There’s a close link between thought and action. Remember all the training techniques for athletes? They involve self-talk, visualization, re-framing, and even suppression. Facebook pal Doug M. mentioned that the Buddha’s teachings emphasized “thoughts as a forerunner of actions.” This tends to be the usual take on Right Action, practising at that boundary between thinking and manifesting the content of thought. I want to write “embody” but the term encompasses so much more than the completion of the thought-action circuit and includes a flavour of skilfulness. Either way, Right Action evokes not only a sense of engagement but implies familiarity with a deep ethic of that engagement.
Many of our friends and colleagues are involved in compassionate projects, engaging in the world in ways I can’t imagine myself doing. Maia Duerr, author of the fabulous Jizo Chronicles, just returned from a trip to an elephant hospital in Thailand and writes passionately about it here. The video is heartbreaking but I made myself watch it; I’m not good with this level of suffering – or I should say, I’m useless in the face of senseless suffering brought about by human stupidity. My first reaction is rage which is totally ineffective. So, I applaud Maia for facing this Ox and returning to the marketplace with the wisdom of her teachings. Other friends like Iris whose dedicated work is with rescue dogs, Lisa Friedland who founded Awakened Connections and Nancy Lasseter who is Director of Rwanda Sustainable Families are facing down HIV/AIDS in Thailand and poverty in Africa, respectively. And, of course, there is our daughter Alex (The Kid) who comes home to stay just long enough before this life of ease and comfort becomes inconceivable in the face of global suffering. She’s off on another adventure which I can’t share yet in case I jinx it.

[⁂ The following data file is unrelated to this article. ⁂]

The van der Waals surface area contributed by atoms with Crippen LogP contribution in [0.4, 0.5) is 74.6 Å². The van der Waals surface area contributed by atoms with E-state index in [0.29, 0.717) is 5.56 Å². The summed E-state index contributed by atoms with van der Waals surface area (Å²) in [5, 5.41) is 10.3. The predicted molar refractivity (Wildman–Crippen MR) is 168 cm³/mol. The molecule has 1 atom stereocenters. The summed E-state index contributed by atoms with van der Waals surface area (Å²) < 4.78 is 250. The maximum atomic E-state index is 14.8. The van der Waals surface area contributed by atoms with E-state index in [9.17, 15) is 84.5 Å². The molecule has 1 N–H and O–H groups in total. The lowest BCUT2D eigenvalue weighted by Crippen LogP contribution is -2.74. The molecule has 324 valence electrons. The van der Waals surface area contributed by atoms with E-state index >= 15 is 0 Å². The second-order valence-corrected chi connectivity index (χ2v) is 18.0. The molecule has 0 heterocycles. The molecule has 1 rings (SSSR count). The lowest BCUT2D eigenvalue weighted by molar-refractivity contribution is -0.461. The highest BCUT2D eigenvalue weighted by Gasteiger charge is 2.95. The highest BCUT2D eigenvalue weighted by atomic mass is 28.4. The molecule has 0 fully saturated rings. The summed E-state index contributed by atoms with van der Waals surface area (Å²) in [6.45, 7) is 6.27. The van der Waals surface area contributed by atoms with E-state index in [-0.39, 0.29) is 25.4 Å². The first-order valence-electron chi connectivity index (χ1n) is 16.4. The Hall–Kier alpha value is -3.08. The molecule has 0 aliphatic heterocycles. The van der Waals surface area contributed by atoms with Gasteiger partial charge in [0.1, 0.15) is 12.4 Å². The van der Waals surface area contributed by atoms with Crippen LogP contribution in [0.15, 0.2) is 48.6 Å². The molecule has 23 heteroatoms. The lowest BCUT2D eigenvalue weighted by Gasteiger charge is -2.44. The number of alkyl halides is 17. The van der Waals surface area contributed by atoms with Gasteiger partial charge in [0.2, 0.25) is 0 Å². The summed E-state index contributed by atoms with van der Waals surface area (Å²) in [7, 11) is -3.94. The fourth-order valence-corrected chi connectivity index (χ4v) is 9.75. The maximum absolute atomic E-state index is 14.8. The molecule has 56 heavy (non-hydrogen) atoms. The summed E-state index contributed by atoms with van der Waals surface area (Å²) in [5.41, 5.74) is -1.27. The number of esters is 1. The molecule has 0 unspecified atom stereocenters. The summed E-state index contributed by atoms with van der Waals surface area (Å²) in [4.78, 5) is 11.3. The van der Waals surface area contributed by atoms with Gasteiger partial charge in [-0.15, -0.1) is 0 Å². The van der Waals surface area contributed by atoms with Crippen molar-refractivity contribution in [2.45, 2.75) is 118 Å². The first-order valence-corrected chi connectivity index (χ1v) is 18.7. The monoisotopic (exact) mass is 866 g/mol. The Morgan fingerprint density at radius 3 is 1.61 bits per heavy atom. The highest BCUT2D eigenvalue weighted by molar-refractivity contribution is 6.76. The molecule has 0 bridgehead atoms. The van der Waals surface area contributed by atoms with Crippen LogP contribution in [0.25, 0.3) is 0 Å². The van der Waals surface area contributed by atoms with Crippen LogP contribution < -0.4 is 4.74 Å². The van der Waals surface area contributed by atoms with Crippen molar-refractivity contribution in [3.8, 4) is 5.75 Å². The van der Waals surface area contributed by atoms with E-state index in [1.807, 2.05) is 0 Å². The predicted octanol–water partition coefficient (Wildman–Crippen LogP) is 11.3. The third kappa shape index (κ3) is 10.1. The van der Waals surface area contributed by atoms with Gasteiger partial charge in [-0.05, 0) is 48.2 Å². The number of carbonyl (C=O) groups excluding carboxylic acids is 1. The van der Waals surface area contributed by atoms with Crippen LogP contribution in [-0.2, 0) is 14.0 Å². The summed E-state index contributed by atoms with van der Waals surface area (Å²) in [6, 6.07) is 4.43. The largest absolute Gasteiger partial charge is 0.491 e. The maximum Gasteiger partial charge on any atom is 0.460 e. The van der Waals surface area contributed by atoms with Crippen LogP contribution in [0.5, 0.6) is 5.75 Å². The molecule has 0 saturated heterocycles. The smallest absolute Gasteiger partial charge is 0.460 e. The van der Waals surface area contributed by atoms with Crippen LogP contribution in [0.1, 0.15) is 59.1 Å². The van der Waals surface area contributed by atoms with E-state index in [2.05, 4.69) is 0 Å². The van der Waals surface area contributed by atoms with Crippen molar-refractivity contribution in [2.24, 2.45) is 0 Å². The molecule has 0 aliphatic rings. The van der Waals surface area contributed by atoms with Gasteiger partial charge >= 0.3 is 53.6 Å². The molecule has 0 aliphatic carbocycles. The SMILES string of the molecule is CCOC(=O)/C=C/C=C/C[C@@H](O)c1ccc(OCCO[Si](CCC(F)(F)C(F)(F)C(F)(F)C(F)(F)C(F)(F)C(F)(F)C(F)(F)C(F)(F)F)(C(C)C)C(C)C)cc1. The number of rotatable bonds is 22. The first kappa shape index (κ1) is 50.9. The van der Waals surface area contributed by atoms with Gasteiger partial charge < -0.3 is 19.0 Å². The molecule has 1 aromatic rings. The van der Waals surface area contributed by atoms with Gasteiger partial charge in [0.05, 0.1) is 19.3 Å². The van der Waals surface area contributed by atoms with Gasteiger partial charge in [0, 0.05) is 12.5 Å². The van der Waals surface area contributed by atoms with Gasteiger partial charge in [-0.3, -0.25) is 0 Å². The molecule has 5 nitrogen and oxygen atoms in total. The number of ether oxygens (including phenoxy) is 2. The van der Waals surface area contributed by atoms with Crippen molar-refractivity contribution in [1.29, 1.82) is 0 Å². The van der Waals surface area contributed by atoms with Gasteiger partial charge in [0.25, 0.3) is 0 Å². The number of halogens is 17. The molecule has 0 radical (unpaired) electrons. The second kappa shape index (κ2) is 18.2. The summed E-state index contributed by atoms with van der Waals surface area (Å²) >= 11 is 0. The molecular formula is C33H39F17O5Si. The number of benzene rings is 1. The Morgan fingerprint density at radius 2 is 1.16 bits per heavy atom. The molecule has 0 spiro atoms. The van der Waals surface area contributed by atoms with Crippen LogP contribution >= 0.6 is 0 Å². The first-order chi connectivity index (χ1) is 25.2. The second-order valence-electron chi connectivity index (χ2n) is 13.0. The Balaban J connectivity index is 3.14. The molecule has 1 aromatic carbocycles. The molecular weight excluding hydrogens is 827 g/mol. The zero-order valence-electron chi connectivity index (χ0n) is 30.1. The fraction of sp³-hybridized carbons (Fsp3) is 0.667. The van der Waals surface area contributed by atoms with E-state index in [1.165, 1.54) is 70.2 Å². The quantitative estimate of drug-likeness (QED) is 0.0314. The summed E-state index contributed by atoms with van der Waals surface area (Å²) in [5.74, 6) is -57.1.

These are people with whom I am in direct contact, face-to-face, hand-to-hand, heart-to-heart. And yet. And yet… There is a side to Right Action where one cannot get it “right” no matter what one does. As an aside – and perhaps belatedly so – it was pointed out in a dharma talk that the Eightfold Path is a manual of Ethics. I haven’t been explicit about it in my written exploration but it certainly is bouncing around in my skull. This double-edged aspect of manifesting Right Action is in the foreground of our lives at the moment.
Frank’s father died three years ago this week, leaving a broken down house and an even greater broken set of relationships in the wake of his departure. The house, more easily managed than the floundering relationships, is in North Carolina which is a state in profound distress. Unemployment is running about 9.7% and in the county where the house stands, it’s much higher. Over the three years, we’ve rented the house about four times, each time to tenants who were likely unable to pay the rent but whose stories suggested compassion was required. And, you know where this is going. After four occasions of having to repair damage to a newly renovated house, chase down house keys from vanished occupants, and apologize to neighbours for collateral damage, we find ourselves faced with a tough decision about what constitutes right action. There are no clear answers and, at the moment, we realize that the rental agent, a saint of a woman with a discerning nature, is the better judge of Right Action in this dilemma.
My Chaplaincy supervisor at the hospital pointed out this need for discernment to me when I asked if I could take on a former patient through the spiritual care department. Positive support includes teaching people how to use the resources that are already available to them. And it includes knowing when the they’ve received all they can use effectively. It’s a tough call and I’m glad she asked me to make it. Perhaps in the end, Right Action is generosity of spirit, the willingness to do what is difficult and to engage in it wholeheartedly – even if “doing” is saying it cannot be done.
Thank you for practising,